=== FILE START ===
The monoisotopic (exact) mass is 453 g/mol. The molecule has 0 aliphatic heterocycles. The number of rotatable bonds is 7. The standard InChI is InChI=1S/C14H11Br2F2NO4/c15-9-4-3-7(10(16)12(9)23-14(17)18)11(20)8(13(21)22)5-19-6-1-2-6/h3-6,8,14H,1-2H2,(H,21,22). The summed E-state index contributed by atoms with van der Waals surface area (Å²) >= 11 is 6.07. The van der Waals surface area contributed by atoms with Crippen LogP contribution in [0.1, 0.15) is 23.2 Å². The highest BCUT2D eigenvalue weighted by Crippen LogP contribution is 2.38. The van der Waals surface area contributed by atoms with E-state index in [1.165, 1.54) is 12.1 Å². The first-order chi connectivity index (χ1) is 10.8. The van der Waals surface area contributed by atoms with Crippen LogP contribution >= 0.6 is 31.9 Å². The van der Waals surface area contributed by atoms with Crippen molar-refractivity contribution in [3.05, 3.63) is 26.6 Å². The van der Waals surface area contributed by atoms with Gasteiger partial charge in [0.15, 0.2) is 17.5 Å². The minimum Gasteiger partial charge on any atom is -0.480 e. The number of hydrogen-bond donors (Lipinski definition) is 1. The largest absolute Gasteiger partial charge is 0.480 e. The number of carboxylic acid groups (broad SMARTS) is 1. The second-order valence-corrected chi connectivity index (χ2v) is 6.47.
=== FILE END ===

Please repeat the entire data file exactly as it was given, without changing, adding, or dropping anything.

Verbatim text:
The monoisotopic (exact) mass is 453 g/mol. The molecule has 0 aliphatic heterocycles. The number of rotatable bonds is 7. The standard InChI is InChI=1S/C14H11Br2F2NO4/c15-9-4-3-7(10(16)12(9)23-14(17)18)11(20)8(13(21)22)5-19-6-1-2-6/h3-6,8,14H,1-2H2,(H,21,22). The summed E-state index contributed by atoms with van der Waals surface area (Å²) >= 11 is 6.07. The van der Waals surface area contributed by atoms with Crippen LogP contribution in [0.1, 0.15) is 23.2 Å². The highest BCUT2D eigenvalue weighted by Crippen LogP contribution is 2.38. The van der Waals surface area contributed by atoms with E-state index in [1.165, 1.54) is 12.1 Å². The first-order chi connectivity index (χ1) is 10.8. The van der Waals surface area contributed by atoms with Crippen LogP contribution >= 0.6 is 31.9 Å². The van der Waals surface area contributed by atoms with Crippen molar-refractivity contribution in [3.05, 3.63) is 26.6 Å². The van der Waals surface area contributed by atoms with Gasteiger partial charge in [0.15, 0.2) is 17.5 Å². The minimum Gasteiger partial charge on any atom is -0.480 e. The number of hydrogen-bond donors (Lipinski definition) is 1. The largest absolute Gasteiger partial charge is 0.480 e. The number of carboxylic acid groups (broad SMARTS) is 1. The second-order valence-corrected chi connectivity index (χ2v) is 6.47.